St. Augustine, Florida, is the oldest continuously occupied European-settled city in the United States. And some spirits have been occupying it considerably longer than others. So if there was any place I was likely to experience an encounter with a ghost, this was it. Better yet, I was going to be there for three whole days on a conference set up by the Tampa Bay Ghost Watchers. So even if I didn’t find a ghost, I was going to learn a lot about them. Because, I’ve been on ghost hunts before, and I just don’t find ghosts. And since Dad worked in electronics, I know a little too much about what can really set off that EMF detector. But that’s a different story. This one is about the ghost.
Because in St. Augustine, I didn’t make it past the first night without bumping into a ghost. We were out in small groups being given tours of various haunted locations in town by local experts, and since these weren’t the standard guided tours, we had more time to stop and explore various locations. I took some pictures and nothing much happened. Until Huguenot Cemetery. Huguenot Cementery. Now every ghost tour in town will take you to the cemetery and tell you about the various hauntings. What they may not tell you is that the grassy area outside the cemetery remains undeveloped because it is believed to have been used as an unmarked burial ground during one of the cities yellow fever plagues.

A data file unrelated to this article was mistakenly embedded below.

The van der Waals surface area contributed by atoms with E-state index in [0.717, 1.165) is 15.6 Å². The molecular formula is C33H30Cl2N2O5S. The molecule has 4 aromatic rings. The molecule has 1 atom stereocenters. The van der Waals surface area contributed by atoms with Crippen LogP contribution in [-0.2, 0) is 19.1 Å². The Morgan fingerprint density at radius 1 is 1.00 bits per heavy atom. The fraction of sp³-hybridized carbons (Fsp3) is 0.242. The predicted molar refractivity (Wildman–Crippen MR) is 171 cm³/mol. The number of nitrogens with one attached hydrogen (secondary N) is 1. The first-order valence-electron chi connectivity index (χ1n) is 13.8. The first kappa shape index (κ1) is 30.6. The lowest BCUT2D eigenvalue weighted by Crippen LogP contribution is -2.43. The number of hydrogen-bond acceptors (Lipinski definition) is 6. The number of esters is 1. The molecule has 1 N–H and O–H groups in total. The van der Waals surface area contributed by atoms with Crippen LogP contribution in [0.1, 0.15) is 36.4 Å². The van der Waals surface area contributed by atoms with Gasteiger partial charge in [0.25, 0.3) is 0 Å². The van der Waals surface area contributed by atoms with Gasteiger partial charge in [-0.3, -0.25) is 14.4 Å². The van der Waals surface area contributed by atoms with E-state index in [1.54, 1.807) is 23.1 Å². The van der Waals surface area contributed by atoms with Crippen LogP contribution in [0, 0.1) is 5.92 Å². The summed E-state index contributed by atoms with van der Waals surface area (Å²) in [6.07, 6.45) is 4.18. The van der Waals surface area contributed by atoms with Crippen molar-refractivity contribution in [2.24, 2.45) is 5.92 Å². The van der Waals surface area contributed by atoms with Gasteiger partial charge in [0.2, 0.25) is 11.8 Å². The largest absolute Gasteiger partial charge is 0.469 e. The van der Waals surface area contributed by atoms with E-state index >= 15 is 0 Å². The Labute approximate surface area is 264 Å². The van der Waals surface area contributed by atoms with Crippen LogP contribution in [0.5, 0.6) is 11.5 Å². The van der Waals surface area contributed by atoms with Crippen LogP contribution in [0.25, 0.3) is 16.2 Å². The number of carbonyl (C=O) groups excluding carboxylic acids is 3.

Now, I wasn’t sure why we were all poking our cameras through the closed gates of the cemetery (it was late at night) when we were apparently walking around on top of other graves. So I wandered away to stand quietly in a spot between a palm tree and an oak tree. As I stood there, I felt something just brush my arm. Now is Florida, this is more likely to be a bug than a ghost, but it didn’t feel bug-like. Then I noticed the cold spot. From about waist height down, the air around me was chillier than it should have been for a muggy Florida night. As I stood there, moving my arm up and down and deciding that, yep, there seemed to be something unusual going on, my friend Elizabeth join me. She was able to feel the same distinct cold spot.